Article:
Coffee with an Entrepreneur- Joseph Fournier
Joseph Fournier, CEO and Founder of Fournier Legal Services LLP, provided students and members of the Hamden community with an insight of his entrepreneurial journey. Fournier began his career as an accountant at PwC. After a couple of years working for the firm, Fournier switched careers and headed to law school to begin his journey as a lawyer. His first job as a lawyer provided him with a challenging experience with trying to balance professionalism and social relationships as his employer shrunk from 500 employees to only 20 within a short period of time.
Fournier moved on from here and began practicing law in Connecticut for number of years. With this new job, there was not the work life balance that Fournier craved, especially with having a wife and four young children running around. This was seen as rough patch in his life, and it was a matter of how he was going to be able to bounce back from this challenging period. This is where he made the brave decision to begin his own business.
This was a huge challenge as he was not completely sure of how everything was going to fall into place, but he had the confidence and belief in himself for this venture to be successful. Fournier was able to share some of his experiences and pass on his knowledge.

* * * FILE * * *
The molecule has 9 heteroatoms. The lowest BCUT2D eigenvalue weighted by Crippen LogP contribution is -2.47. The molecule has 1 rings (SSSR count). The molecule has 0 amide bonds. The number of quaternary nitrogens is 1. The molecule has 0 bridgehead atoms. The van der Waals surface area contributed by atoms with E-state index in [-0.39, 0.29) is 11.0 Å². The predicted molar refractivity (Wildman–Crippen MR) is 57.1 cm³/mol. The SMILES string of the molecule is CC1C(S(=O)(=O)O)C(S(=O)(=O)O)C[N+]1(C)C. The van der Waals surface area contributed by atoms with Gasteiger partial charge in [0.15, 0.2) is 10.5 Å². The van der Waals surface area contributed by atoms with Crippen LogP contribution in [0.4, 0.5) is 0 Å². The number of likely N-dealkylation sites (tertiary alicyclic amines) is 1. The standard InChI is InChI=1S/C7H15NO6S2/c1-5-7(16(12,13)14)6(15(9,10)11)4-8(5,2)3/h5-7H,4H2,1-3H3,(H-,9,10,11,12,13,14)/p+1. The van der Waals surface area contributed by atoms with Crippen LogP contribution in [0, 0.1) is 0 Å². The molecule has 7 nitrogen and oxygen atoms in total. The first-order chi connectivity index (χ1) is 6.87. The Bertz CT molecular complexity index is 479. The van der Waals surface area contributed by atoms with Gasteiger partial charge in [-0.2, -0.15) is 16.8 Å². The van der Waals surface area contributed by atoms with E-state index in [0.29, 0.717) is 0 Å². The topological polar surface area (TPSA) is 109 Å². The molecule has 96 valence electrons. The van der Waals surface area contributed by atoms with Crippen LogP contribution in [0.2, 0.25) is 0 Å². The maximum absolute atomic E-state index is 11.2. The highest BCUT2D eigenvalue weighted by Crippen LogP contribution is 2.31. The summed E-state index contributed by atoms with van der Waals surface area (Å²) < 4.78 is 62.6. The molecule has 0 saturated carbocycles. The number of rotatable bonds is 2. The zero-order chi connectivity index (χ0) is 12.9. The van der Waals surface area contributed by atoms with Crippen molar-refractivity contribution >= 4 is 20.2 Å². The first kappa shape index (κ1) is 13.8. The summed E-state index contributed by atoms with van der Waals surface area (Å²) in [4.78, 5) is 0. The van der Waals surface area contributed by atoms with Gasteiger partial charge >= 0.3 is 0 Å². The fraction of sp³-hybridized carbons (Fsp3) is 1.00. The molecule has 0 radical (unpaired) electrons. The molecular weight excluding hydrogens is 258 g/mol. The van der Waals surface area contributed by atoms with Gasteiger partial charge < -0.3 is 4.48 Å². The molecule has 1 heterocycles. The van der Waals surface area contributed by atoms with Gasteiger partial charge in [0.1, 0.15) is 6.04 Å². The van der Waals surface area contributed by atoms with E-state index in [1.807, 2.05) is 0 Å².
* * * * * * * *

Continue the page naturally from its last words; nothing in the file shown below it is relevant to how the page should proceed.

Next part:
· Work on the Business, not in the business.
When entrepreneurs have the ability to take a step back and look at the business, they are able to help drive the business where they want it to go. If an owner is working in it, they will be too immersed in it and not see the big picture. Mom and Pop shops looking to expand should look to build systems, and manuals to ensure that operations at other locations continue to represent the brand name.
· Networking and social media
Networking is key to success. Building relationships will assist in the future when trying to expand your brand name and image. This can be done through platforms like Facebook and LinkedIn. Social media is a powerful thing and can extend your reach on the market. Everyone that you interact with is a potential client.
· Use a Board of Advisors
This can be either formal or informal. These people need to be candid and not sugar coat things. As an entrepreneur this positive criticism will be extremely valuable in moving the business forward. These people will also have experiences outside of your own which will provide insights to different aspects of business and life.
It was a pleasure having Mr. Fournier at Whitney Cultural Commons for an interactive discussion which was a beneficial event for all those who attended. The next Coffee with an Entrepreneur will be on Wednesday March 1 at the Quinnipiac Center for Innovation and Entrepreneurship.